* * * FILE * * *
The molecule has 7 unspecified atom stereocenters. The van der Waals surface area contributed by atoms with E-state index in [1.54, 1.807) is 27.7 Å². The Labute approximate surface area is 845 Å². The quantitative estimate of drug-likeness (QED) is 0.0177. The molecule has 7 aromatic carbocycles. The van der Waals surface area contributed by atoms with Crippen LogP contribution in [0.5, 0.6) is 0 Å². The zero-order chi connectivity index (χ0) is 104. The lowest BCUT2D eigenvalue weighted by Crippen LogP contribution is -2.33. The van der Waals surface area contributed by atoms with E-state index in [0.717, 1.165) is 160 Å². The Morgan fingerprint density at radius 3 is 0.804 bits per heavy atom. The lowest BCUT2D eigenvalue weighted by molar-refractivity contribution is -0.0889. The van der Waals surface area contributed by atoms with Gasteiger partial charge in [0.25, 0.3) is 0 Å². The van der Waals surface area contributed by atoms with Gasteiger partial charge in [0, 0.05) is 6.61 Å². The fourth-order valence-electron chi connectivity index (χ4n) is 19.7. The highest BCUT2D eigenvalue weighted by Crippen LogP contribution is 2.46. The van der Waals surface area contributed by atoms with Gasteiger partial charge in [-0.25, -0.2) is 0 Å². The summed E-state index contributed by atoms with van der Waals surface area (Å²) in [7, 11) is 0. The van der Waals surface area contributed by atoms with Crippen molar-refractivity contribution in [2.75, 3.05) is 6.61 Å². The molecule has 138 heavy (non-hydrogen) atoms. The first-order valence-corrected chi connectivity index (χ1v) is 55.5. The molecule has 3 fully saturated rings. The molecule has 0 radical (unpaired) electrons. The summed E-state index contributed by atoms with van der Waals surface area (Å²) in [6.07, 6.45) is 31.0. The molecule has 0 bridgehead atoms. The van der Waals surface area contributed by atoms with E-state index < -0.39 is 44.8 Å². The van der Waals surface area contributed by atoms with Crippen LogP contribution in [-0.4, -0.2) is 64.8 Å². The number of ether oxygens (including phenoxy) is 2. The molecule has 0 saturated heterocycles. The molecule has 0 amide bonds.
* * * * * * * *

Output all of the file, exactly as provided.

The molecule has 7 unspecified atom stereocenters. The van der Waals surface area contributed by atoms with E-state index in [1.54, 1.807) is 27.7 Å². The Labute approximate surface area is 845 Å². The quantitative estimate of drug-likeness (QED) is 0.0177. The molecule has 7 aromatic carbocycles. The van der Waals surface area contributed by atoms with Crippen LogP contribution in [0.5, 0.6) is 0 Å². The zero-order chi connectivity index (χ0) is 104. The lowest BCUT2D eigenvalue weighted by Crippen LogP contribution is -2.33. The van der Waals surface area contributed by atoms with E-state index in [0.717, 1.165) is 160 Å². The Morgan fingerprint density at radius 3 is 0.804 bits per heavy atom. The lowest BCUT2D eigenvalue weighted by molar-refractivity contribution is -0.0889. The van der Waals surface area contributed by atoms with Gasteiger partial charge in [0.25, 0.3) is 0 Å². The van der Waals surface area contributed by atoms with Gasteiger partial charge in [0, 0.05) is 6.61 Å². The fourth-order valence-electron chi connectivity index (χ4n) is 19.7. The highest BCUT2D eigenvalue weighted by Crippen LogP contribution is 2.46. The van der Waals surface area contributed by atoms with Gasteiger partial charge in [-0.25, -0.2) is 0 Å². The summed E-state index contributed by atoms with van der Waals surface area (Å²) in [7, 11) is 0. The van der Waals surface area contributed by atoms with Crippen molar-refractivity contribution in [2.75, 3.05) is 6.61 Å². The molecule has 138 heavy (non-hydrogen) atoms. The first-order valence-corrected chi connectivity index (χ1v) is 55.5. The molecule has 3 fully saturated rings. The molecule has 0 radical (unpaired) electrons. The summed E-state index contributed by atoms with van der Waals surface area (Å²) in [6.07, 6.45) is 31.0. The molecule has 0 bridgehead atoms. The van der Waals surface area contributed by atoms with E-state index < -0.39 is 44.8 Å². The van der Waals surface area contributed by atoms with Crippen LogP contribution in [-0.4, -0.2) is 64.8 Å². The number of ether oxygens (including phenoxy) is 2. The molecule has 0 saturated heterocycles. The molecule has 0 amide bonds.